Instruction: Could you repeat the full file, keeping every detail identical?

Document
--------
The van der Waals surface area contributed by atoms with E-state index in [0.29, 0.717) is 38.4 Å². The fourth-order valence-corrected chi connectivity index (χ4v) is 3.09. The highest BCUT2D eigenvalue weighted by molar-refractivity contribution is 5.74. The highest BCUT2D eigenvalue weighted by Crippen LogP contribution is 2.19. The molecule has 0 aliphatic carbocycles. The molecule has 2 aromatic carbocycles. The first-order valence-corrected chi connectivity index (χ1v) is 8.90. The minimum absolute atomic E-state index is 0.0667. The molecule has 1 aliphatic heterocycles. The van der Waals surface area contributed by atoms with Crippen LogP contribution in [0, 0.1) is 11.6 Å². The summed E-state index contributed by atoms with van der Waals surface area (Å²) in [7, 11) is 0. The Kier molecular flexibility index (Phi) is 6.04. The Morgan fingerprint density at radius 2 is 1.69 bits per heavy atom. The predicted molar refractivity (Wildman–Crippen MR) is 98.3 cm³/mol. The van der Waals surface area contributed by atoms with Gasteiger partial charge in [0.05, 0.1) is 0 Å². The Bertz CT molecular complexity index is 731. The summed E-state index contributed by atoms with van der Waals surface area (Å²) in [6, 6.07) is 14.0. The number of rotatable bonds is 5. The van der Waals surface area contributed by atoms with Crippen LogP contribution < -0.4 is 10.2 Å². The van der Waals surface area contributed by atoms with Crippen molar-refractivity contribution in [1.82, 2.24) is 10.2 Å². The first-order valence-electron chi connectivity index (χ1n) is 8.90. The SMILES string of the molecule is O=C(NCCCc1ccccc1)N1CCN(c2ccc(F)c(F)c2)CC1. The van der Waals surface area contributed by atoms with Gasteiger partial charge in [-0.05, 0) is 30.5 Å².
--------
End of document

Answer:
The van der Waals surface area contributed by atoms with E-state index in [0.29, 0.717) is 38.4 Å². The fourth-order valence-corrected chi connectivity index (χ4v) is 3.09. The highest BCUT2D eigenvalue weighted by molar-refractivity contribution is 5.74. The highest BCUT2D eigenvalue weighted by Crippen LogP contribution is 2.19. The molecule has 0 aliphatic carbocycles. The molecule has 2 aromatic carbocycles. The first-order valence-corrected chi connectivity index (χ1v) is 8.90. The minimum absolute atomic E-state index is 0.0667. The molecule has 1 aliphatic heterocycles. The van der Waals surface area contributed by atoms with Crippen LogP contribution in [0, 0.1) is 11.6 Å². The summed E-state index contributed by atoms with van der Waals surface area (Å²) in [7, 11) is 0. The Kier molecular flexibility index (Phi) is 6.04. The Morgan fingerprint density at radius 2 is 1.69 bits per heavy atom. The predicted molar refractivity (Wildman–Crippen MR) is 98.3 cm³/mol. The van der Waals surface area contributed by atoms with Gasteiger partial charge in [0.05, 0.1) is 0 Å². The Bertz CT molecular complexity index is 731. The summed E-state index contributed by atoms with van der Waals surface area (Å²) in [6, 6.07) is 14.0. The number of rotatable bonds is 5. The van der Waals surface area contributed by atoms with Crippen LogP contribution < -0.4 is 10.2 Å². The van der Waals surface area contributed by atoms with Crippen molar-refractivity contribution in [1.82, 2.24) is 10.2 Å². The first-order valence-electron chi connectivity index (χ1n) is 8.90. The SMILES string of the molecule is O=C(NCCCc1ccccc1)N1CCN(c2ccc(F)c(F)c2)CC1. The van der Waals surface area contributed by atoms with Gasteiger partial charge in [-0.05, 0) is 30.5 Å².